The six-week change-over period to switch health insurance providers has now started and will run until the end of the year. So what are the red flags you should watch out for?
You may have already had a letter from your health insurance company outlining what you can expect to pay next year. On average, premiums are going up by around €9, which is less than the government expected. The eigen risico – or own risk element – remains €385 and there is little change to what the basic policy covers. So should you stick with your current provider?
“You need to be aware that even if you stick with the same policy, some of the small print might change,” says Bas Knopperts, an expert in health insurance at comparison website Independer.
“This could mean, for example, that your entitlement to physiotherapy in a supplemental policy has gone down. In short, what is best for you one year might not be best the next, so it is always wise to do a detailed check using a comparison website.”
That is not to say there are hidden charges or other red flags, says Knopperts. “Insurance companies are pretty open about charges which you might have to pay yourself, but you should be aware of them so you won’t end up with any nasty surprises,” says Knopperts.
“For example, you may have to pay part of a treatment yourself because you want a specific doctor or hospital. This is something that every insurance company does, but it is good to be prepared and find out in advance when you might have to pick up some of the bill.”
Although health insurance premiums have gone up by around €9 on average, there are wide variations between the different insurance companies and the gap between the cheapest and the most expensive is now more than €400 a year. You can get an idea of where your current insurance package fits in price-wise using the Independer comparison tool.
Dental insurance is another area where you need to do some hard thinking. “It really depends on your teeth,” says Knopperts. “If you only go to the dentist once or twice a year for a check-up, then it is cheaper just to pay the bills yourself. But if you are going to need more complex treatment, separate dental insurance might be sensible.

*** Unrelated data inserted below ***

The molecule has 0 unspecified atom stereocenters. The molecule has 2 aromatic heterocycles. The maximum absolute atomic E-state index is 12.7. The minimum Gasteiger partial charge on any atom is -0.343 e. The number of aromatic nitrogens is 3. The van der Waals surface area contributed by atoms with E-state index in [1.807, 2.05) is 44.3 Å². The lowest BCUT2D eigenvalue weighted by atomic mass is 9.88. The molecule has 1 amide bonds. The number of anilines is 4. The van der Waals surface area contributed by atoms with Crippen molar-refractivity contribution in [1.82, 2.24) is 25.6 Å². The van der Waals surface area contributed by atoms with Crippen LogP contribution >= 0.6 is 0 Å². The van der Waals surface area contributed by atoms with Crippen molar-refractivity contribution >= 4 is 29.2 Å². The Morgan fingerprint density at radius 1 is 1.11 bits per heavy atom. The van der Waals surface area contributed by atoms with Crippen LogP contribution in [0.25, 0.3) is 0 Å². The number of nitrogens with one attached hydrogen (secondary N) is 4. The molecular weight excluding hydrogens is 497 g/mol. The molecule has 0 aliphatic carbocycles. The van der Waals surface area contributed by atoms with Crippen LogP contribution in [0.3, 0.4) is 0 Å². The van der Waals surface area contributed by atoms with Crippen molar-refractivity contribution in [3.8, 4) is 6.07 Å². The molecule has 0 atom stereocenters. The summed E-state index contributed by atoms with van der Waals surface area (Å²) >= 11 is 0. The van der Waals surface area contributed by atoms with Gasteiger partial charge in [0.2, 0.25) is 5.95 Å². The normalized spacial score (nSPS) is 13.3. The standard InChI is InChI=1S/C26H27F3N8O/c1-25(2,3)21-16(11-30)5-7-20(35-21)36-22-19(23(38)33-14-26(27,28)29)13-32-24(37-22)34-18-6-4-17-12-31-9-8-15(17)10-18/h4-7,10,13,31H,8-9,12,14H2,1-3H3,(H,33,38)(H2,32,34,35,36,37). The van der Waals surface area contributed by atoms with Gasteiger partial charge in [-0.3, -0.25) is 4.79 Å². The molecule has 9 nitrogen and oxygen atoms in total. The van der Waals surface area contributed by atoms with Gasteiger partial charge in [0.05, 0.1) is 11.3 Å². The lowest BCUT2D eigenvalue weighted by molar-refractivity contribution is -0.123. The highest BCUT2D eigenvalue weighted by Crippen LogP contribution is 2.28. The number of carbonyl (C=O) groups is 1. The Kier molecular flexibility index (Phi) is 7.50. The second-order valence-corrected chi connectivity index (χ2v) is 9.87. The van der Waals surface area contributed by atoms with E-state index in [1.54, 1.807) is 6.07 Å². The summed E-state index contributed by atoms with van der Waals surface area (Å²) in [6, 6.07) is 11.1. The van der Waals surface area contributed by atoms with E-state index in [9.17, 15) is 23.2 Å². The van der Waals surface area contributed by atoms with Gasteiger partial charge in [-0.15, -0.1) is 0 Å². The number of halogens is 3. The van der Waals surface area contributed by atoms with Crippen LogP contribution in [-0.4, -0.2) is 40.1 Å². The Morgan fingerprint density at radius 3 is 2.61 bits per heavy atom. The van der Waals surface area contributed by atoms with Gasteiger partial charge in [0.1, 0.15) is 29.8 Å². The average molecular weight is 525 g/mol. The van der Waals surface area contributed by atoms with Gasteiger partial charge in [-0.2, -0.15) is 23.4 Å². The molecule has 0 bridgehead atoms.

“You need to do the sums yourself and decide what risk you are prepared to take. And of course, children’s dental care is covered in the basic policy, so you don’t need to worry about them.”
Basic insurance policy
Every year the government makes changes to the provisions in the basic policy, but this year because of the November general election, there have only been a couple of small, uncontroversial improvements.
For example, the basic policy now includes special help in learning how to fall, to prevent more serious injury. And if you have Long Covid, there will also be more help for you in terms of specialist care, such as physiotherapy. Some minor changes have also been made to the maternity package for new mums.
So is it worth going through all the hassle of checking your current policy and finding a new provider? It is, says Knopperts, a relatively hassle-free process. “You don’t even need to worry about all the jargon if you use an insurance comparison website like Independer, because their health insurance tool is in English as well.”
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